Schools Chancellor Carmen Farina cluelessly defended the decision to keep schools open during Thursday’s lethal Nor’easter – incredibly saying “it’s a beautiful day out there,” as snow and freezing rain fell outside.
“It has totally stopped snowing. It’s absolutely a beautiful day out
there right now,” she said at a morning news conference in Brooklyn with
Mayor Bill de Blasio.
Asked to elaborate, Farina said, “Coming down the stairs, the most
obvious thing is it stopped snowing. The second thing, it’s getting
warmer – which means that theoretically the snow will start melting.”
She also said that because people were out and about, it must be nicer out.
“I guess the other thing, in looking out the window … there’s a lot
of people on the streets,” she said before cracking a flippant joke.
“Obviously it’s not as nice as it is where my husband is in South
Beach, but it’s a lot better than it was before.” ” she said, as she and
de Blasio burst out laughing.
“It’s getting warmer … theoretically, the snow will start melting,” Farina added.
De Blasio and Farina then haughtily defended their call Wednesday
night at 10:33 p.m. to keep schools open – at the same time forecasters
were predicting up to 10 inches of snow in the city.
“Unlike some cities, we don’t shut down in the face of adversity. I’m
going to make decisions based on the information we have,” de Blasio
“There is the illusion you can have perfect information and perfect decisions,” de Blasio said. “We made the right decision.”
But their comments did little to mollify parents, teachers and students who took to social media to harshly criticize their decision to keep schools open.
“Why the public school system is open today in these conditions is
astounding. Putting the lives of teachers, administrators, and most
importantly, children, in danger by telling them to travel in this
weather is incomprehensible. Chancellor Farina and the DOE staff: you
have some serious explaining to do,” said James Hong on the Department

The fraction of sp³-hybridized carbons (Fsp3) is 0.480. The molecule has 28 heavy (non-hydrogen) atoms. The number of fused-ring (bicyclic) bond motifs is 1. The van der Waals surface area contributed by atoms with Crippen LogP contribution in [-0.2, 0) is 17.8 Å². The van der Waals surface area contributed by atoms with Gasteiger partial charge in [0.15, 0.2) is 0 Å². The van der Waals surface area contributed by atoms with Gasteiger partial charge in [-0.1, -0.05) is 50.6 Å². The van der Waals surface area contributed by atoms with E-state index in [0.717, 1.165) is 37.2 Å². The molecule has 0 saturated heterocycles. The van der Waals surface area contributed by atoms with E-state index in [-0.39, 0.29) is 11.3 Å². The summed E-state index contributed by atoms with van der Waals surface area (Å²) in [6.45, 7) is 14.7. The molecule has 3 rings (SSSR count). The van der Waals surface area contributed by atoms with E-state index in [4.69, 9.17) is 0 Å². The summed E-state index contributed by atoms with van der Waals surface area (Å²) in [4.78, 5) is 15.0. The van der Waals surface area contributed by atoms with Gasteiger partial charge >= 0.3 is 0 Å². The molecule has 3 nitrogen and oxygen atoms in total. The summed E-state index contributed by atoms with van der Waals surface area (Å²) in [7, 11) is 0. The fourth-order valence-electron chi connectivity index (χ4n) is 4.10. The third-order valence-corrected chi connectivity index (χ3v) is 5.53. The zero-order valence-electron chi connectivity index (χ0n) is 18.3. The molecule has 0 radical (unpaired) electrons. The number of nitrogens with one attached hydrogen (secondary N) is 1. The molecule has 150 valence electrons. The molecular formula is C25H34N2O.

of Education’s Facebook page, which had hundreds of negative comments.
School attendance was down to 45%, according to the Department of Education.
The mayor also said Farina was spot on when she said earlier that it
is important for the schools to be open because for many kids it’s the
only place they can get a decent meal — a comment that angered many
“We have a huge number of parents, their kids getting to school means
their children will have a good meal, in some cases two meals,” the
mayor said. “A lot of parents get frustrated” if school is closed, he
“The bottom line is, we made a decision that was right,” de Blasio stubbornly insisted.
“The facts on the ground speak for themselves. Throughout the city
public transportation has been running. the precipitation levels were
such that we could sustain school opening today. it’s our job to do …
it’s out job to make the city function,” he said.
The mayor also took a veiled shot at the National Weather Service, suggesting they low-balled their predictions.
“We don’t second guess the National Weather Service. The low end
suggested 2 or 3 inches by this morning. The high end estimate was more
problematic, but not enough to close schools,” he said.
The effort was too much for TV personality and weatherman Al Roker, who tweeted a response – from the Olympics in Sochi.
“How dare @NYCMayorsOffice @NYCSchools throw NWS under the school bus. Forecast was on time and on the money,” Roker wrote.
Forecasters had predicted anywhere from 6 to 10 inches of snow for
the city – and the National Weather Service issued a winter storm
warning, the highest level of alert.
Asked how much snow there would have to be before schools were
closed, de Blasio replied, “If you guaranteed me a foot of snow between
midnight and 6 a.m., I guarantee you schools would be closed.”
Farina also callously declared that students who were absent from
school Thursday would not be given a pass for taking the day off.
“At the course of a whole day, you can still get to school,” she said.
The mayor and Farina also pointed out that city students have the
entire week off next week, and that they were loath to give them another
day off Thursday for fear that students would backslide.